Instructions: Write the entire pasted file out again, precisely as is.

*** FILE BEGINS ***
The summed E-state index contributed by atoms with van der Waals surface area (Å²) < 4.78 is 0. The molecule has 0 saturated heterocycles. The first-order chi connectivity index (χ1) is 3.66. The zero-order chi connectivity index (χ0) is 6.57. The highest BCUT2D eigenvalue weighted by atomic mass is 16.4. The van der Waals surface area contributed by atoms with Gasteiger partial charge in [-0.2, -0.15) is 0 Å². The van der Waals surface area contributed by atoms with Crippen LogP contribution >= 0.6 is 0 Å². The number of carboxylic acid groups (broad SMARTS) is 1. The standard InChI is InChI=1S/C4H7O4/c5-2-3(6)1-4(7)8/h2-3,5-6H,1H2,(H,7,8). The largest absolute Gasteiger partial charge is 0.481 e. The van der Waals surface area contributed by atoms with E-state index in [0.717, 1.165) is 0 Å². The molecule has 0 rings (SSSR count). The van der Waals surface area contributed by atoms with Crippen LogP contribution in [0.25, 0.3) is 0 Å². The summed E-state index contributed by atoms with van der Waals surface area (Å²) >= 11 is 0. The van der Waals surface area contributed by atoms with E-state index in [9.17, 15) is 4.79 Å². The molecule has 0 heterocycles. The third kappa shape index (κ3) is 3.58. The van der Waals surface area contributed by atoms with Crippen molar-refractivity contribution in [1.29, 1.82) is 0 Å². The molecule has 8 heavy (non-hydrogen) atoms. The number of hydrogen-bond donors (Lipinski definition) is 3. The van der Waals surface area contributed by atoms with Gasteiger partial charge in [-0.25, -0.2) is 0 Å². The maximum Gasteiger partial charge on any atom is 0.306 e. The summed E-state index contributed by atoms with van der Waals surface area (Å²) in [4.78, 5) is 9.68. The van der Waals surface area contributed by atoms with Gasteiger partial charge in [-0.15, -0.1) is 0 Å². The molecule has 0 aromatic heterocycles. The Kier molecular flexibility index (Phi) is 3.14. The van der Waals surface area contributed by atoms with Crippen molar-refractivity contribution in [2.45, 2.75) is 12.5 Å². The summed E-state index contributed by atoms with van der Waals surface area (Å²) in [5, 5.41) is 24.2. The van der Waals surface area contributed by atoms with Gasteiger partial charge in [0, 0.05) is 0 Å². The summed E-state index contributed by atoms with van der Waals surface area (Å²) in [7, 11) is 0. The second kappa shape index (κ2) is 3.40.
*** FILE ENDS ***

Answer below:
The summed E-state index contributed by atoms with van der Waals surface area (Å²) < 4.78 is 0. The molecule has 0 saturated heterocycles. The first-order chi connectivity index (χ1) is 3.66. The zero-order chi connectivity index (χ0) is 6.57. The highest BCUT2D eigenvalue weighted by atomic mass is 16.4. The van der Waals surface area contributed by atoms with Gasteiger partial charge in [-0.2, -0.15) is 0 Å². The van der Waals surface area contributed by atoms with Crippen LogP contribution >= 0.6 is 0 Å². The number of carboxylic acid groups (broad SMARTS) is 1. The standard InChI is InChI=1S/C4H7O4/c5-2-3(6)1-4(7)8/h2-3,5-6H,1H2,(H,7,8). The largest absolute Gasteiger partial charge is 0.481 e. The van der Waals surface area contributed by atoms with E-state index in [0.717, 1.165) is 0 Å². The molecule has 0 rings (SSSR count). The van der Waals surface area contributed by atoms with Crippen LogP contribution in [0.25, 0.3) is 0 Å². The summed E-state index contributed by atoms with van der Waals surface area (Å²) >= 11 is 0. The van der Waals surface area contributed by atoms with E-state index in [9.17, 15) is 4.79 Å². The molecule has 0 heterocycles. The third kappa shape index (κ3) is 3.58. The van der Waals surface area contributed by atoms with Crippen molar-refractivity contribution in [1.29, 1.82) is 0 Å². The molecule has 8 heavy (non-hydrogen) atoms. The number of hydrogen-bond donors (Lipinski definition) is 3. The van der Waals surface area contributed by atoms with Gasteiger partial charge in [-0.25, -0.2) is 0 Å². The maximum Gasteiger partial charge on any atom is 0.306 e. The summed E-state index contributed by atoms with van der Waals surface area (Å²) in [4.78, 5) is 9.68. The van der Waals surface area contributed by atoms with Gasteiger partial charge in [-0.15, -0.1) is 0 Å². The molecule has 0 aromatic heterocycles. The Kier molecular flexibility index (Phi) is 3.14. The van der Waals surface area contributed by atoms with Crippen molar-refractivity contribution in [2.45, 2.75) is 12.5 Å². The summed E-state index contributed by atoms with van der Waals surface area (Å²) in [5, 5.41) is 24.2. The van der Waals surface area contributed by atoms with Gasteiger partial charge in [0, 0.05) is 0 Å². The summed E-state index contributed by atoms with van der Waals surface area (Å²) in [7, 11) is 0. The second kappa shape index (κ2) is 3.40.